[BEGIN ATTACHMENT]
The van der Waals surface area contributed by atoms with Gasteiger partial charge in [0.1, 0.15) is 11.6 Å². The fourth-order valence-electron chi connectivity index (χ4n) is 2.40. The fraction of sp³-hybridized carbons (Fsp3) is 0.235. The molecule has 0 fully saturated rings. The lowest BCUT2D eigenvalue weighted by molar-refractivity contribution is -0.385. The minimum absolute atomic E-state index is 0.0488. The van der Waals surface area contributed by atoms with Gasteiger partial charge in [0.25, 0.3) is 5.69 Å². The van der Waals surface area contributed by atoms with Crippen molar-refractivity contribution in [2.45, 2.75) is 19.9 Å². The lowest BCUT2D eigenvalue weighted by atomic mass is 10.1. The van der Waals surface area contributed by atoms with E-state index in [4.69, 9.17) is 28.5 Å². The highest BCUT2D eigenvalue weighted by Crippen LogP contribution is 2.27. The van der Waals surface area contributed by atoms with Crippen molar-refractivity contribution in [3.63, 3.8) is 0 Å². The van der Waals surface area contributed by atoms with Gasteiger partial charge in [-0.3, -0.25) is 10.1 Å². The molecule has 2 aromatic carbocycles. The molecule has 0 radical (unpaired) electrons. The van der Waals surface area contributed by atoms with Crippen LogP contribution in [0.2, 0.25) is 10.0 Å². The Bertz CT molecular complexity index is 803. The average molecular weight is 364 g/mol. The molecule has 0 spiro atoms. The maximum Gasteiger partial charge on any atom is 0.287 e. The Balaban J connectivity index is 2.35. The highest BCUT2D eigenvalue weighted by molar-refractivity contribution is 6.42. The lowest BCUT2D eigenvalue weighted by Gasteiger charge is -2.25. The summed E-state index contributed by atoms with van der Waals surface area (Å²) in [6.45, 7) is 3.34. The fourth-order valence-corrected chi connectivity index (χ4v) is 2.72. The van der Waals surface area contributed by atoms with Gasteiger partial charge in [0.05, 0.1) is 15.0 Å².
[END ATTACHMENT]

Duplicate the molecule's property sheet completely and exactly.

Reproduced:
The van der Waals surface area contributed by atoms with Gasteiger partial charge in [0.1, 0.15) is 11.6 Å². The fourth-order valence-electron chi connectivity index (χ4n) is 2.40. The fraction of sp³-hybridized carbons (Fsp3) is 0.235. The molecule has 0 fully saturated rings. The lowest BCUT2D eigenvalue weighted by molar-refractivity contribution is -0.385. The minimum absolute atomic E-state index is 0.0488. The van der Waals surface area contributed by atoms with Gasteiger partial charge in [0.25, 0.3) is 5.69 Å². The van der Waals surface area contributed by atoms with Crippen molar-refractivity contribution in [2.45, 2.75) is 19.9 Å². The lowest BCUT2D eigenvalue weighted by atomic mass is 10.1. The van der Waals surface area contributed by atoms with E-state index in [4.69, 9.17) is 28.5 Å². The highest BCUT2D eigenvalue weighted by Crippen LogP contribution is 2.27. The van der Waals surface area contributed by atoms with Crippen molar-refractivity contribution in [3.63, 3.8) is 0 Å². The van der Waals surface area contributed by atoms with Gasteiger partial charge in [-0.3, -0.25) is 10.1 Å². The molecule has 2 aromatic carbocycles. The molecule has 0 radical (unpaired) electrons. The van der Waals surface area contributed by atoms with Crippen LogP contribution in [0.2, 0.25) is 10.0 Å². The Bertz CT molecular complexity index is 803. The average molecular weight is 364 g/mol. The molecule has 0 spiro atoms. The maximum Gasteiger partial charge on any atom is 0.287 e. The Balaban J connectivity index is 2.35. The highest BCUT2D eigenvalue weighted by molar-refractivity contribution is 6.42. The lowest BCUT2D eigenvalue weighted by Gasteiger charge is -2.25. The summed E-state index contributed by atoms with van der Waals surface area (Å²) in [6.45, 7) is 3.34. The fourth-order valence-corrected chi connectivity index (χ4v) is 2.72. The van der Waals surface area contributed by atoms with Gasteiger partial charge in [0.05, 0.1) is 15.0 Å².